Senator Coburn

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Oklahoma Senator Tom CoburnOriginally published on Game Politics.

Every year, Senator Tom Coburn of Oklahoma publishes a list of government programs which he feels wastes tax payer money and government resources called the Wastebook. While he tops the list of wasted tax payer money with a jab at Congress itself, it is when you get into the rest of the document that you find some rather interesting spending programs. In his opening statement to the report, Coburn writes:

Confronted with self-imposed budget cuts necessary to trim years of trillion dollar shortfalls, Washington protested that it could not live within its means. It attempted to take hostage the symbols of America to exact ransom from taxpayers. Public tours of the White House were canceled and Medicare payments for seniors’ health care were cut.

While the President and his cabinet issued dire warnings about the cataclysmic impacts of sequestration, taxpayers were not alerted to all the waste being spared from the budget axe.

Many of these are your typical government waste, such as bridges to nowhere, duplicated programs and agencies, or unused buildings which cost money to maintain. Yet, he highlights many other programs that many taxpayers may not be aware of even in a general sense. Some of these include funding for video games. Continue Reading

Oklahoma Senator Tom CoburnEarlier this year, Senator Coburn signed on as a cosponsor to legislation that would require the National Academy of Sciences to perform studies into the connection between violent games and violent actions. In response to this bill and our concerns over its implementation and potential ramifications on our industry, we sent a letter to Senator Coburn.

In that letter, we expressed concern over the bill’s primary sponsor Senator Rockefeller and over Senator Coburn’s involvement when he has clearly been against studies of similar nature in the past.

After nearly 3 months, we have finally received a response from Senator Coburn. (posted below) It certainly isn’t the response we may have wanted, but it isn’t an unexpected response. Few politicians will back out of their support for legislation once they become a full cosponsor of it. Continue Reading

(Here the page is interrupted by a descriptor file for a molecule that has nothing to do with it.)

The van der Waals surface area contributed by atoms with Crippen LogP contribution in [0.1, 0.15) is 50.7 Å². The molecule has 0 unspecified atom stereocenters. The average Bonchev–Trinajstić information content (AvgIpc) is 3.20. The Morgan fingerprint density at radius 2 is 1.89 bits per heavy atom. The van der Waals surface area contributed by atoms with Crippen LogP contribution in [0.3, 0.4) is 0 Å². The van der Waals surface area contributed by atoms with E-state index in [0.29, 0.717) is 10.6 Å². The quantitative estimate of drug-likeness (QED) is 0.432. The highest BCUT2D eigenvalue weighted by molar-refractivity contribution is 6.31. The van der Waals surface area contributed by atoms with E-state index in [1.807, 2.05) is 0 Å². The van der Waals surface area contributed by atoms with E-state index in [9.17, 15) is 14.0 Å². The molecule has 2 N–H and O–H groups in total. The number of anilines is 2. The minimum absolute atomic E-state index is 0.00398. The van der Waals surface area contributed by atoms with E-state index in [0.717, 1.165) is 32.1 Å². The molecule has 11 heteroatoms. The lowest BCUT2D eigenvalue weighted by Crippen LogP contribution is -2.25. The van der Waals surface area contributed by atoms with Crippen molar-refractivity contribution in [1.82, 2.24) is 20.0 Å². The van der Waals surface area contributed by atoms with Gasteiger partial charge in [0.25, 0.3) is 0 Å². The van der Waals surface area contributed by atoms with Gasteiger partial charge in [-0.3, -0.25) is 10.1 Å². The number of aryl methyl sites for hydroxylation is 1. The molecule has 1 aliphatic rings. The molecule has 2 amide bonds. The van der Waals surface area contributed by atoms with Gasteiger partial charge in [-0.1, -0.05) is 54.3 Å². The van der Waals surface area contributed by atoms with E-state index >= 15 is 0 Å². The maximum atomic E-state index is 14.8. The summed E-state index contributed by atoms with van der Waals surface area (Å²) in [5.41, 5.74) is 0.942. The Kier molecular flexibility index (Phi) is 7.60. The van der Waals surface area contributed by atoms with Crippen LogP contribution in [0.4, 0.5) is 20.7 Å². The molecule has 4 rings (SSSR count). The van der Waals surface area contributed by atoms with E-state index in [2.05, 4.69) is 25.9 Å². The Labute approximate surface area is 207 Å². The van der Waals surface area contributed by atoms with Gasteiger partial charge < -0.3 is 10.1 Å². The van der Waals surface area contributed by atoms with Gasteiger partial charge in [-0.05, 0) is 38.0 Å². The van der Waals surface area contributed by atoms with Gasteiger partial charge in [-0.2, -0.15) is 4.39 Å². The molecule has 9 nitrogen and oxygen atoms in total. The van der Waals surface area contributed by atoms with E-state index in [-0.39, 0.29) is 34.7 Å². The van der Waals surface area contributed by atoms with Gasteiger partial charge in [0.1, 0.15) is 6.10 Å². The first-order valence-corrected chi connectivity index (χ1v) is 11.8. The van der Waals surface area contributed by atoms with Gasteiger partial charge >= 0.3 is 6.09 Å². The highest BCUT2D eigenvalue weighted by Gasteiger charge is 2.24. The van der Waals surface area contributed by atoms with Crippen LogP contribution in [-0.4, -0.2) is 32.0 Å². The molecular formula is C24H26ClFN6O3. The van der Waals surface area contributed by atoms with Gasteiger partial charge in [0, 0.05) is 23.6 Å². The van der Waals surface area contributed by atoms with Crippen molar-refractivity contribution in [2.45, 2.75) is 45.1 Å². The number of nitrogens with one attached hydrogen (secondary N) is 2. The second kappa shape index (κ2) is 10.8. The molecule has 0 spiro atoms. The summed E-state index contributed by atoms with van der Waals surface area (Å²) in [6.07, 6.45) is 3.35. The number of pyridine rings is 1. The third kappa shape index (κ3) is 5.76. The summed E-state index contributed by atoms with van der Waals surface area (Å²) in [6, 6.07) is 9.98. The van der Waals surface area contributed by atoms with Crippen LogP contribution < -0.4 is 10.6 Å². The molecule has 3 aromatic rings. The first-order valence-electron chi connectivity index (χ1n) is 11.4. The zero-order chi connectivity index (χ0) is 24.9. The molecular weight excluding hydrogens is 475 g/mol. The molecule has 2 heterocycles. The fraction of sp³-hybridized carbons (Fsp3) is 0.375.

Oklahoma Senator Tom CoburnToday, Oklahoma game developers sent its letter to Senator Coburn regarding his co-sponsorship of S. 134 Violent Content Research Act of 2013. This bill if passed would require the National Academy of Sciences to perform studies into the connection between violent games and violent actions. The primary issue with this legislation is that the bill’s sponsor has shown a heavy bias against the games industry which leads us to believe that any studies resulting from this bill could be tainted by his bias.

Senator Coburn has many times come out against the funding for such studies and it is unclear why he would support a bill that could potentially waste tax payer money as well as dilute the valuable research that can be done outside the influence of bias.

The below letter was sent to Senator Coburn as well as members of the media based in Oklahoma and throughout the US.   Continue Reading

Oklahoma Senator Tom CoburnYesterday, we alerted everyone to the ECA’s effort to defeat a bill that would approve funding for research into the effect of violent games on those playing them. The ECA cited numerous studies already performed that debunk that theory and exposed a strong potential bias in the bill’s author Senator Rockefeller.

However, new information has popped up that adds a strong incentive for game developers in Oklahoma to fight this bill. It has come to our attention that Oklahoma Senator Tom Coburn has signed on as a cosponsor of the bill, S. 134 Violent Content Research Act of 2013.